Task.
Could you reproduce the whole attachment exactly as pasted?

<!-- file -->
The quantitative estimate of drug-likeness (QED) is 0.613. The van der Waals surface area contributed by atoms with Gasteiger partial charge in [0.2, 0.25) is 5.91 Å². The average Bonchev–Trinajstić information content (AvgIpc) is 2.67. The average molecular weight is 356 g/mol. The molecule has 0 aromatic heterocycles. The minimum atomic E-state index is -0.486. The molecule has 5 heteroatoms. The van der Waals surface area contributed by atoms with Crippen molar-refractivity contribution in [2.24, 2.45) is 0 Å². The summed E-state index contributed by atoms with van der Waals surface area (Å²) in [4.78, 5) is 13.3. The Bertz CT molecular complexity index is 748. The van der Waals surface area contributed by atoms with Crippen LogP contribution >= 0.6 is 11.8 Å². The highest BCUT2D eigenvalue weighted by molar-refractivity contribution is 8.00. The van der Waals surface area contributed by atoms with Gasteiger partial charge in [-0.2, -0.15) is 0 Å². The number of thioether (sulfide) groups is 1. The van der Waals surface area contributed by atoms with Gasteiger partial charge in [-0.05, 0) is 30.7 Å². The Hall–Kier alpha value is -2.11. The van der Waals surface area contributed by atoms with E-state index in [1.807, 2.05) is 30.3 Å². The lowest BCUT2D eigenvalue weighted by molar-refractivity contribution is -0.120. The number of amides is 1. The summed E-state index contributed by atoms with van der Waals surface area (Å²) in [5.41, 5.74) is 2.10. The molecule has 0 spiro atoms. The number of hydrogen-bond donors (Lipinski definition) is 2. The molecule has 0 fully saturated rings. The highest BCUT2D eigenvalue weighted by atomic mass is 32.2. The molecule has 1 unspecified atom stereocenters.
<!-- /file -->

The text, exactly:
The quantitative estimate of drug-likeness (QED) is 0.613. The van der Waals surface area contributed by atoms with Gasteiger partial charge in [0.2, 0.25) is 5.91 Å². The average Bonchev–Trinajstić information content (AvgIpc) is 2.67. The average molecular weight is 356 g/mol. The molecule has 0 aromatic heterocycles. The minimum atomic E-state index is -0.486. The molecule has 5 heteroatoms. The van der Waals surface area contributed by atoms with Crippen molar-refractivity contribution in [2.24, 2.45) is 0 Å². The summed E-state index contributed by atoms with van der Waals surface area (Å²) in [4.78, 5) is 13.3. The Bertz CT molecular complexity index is 748. The van der Waals surface area contributed by atoms with Crippen LogP contribution >= 0.6 is 11.8 Å². The highest BCUT2D eigenvalue weighted by molar-refractivity contribution is 8.00. The van der Waals surface area contributed by atoms with Gasteiger partial charge in [-0.2, -0.15) is 0 Å². The number of thioether (sulfide) groups is 1. The van der Waals surface area contributed by atoms with Gasteiger partial charge in [-0.05, 0) is 30.7 Å². The Hall–Kier alpha value is -2.11. The van der Waals surface area contributed by atoms with E-state index in [1.807, 2.05) is 30.3 Å². The lowest BCUT2D eigenvalue weighted by molar-refractivity contribution is -0.120. The number of amides is 1. The summed E-state index contributed by atoms with van der Waals surface area (Å²) in [5.41, 5.74) is 2.10. The molecule has 0 spiro atoms. The number of hydrogen-bond donors (Lipinski definition) is 2. The molecule has 0 fully saturated rings. The highest BCUT2D eigenvalue weighted by atomic mass is 32.2. The molecule has 1 unspecified atom stereocenters.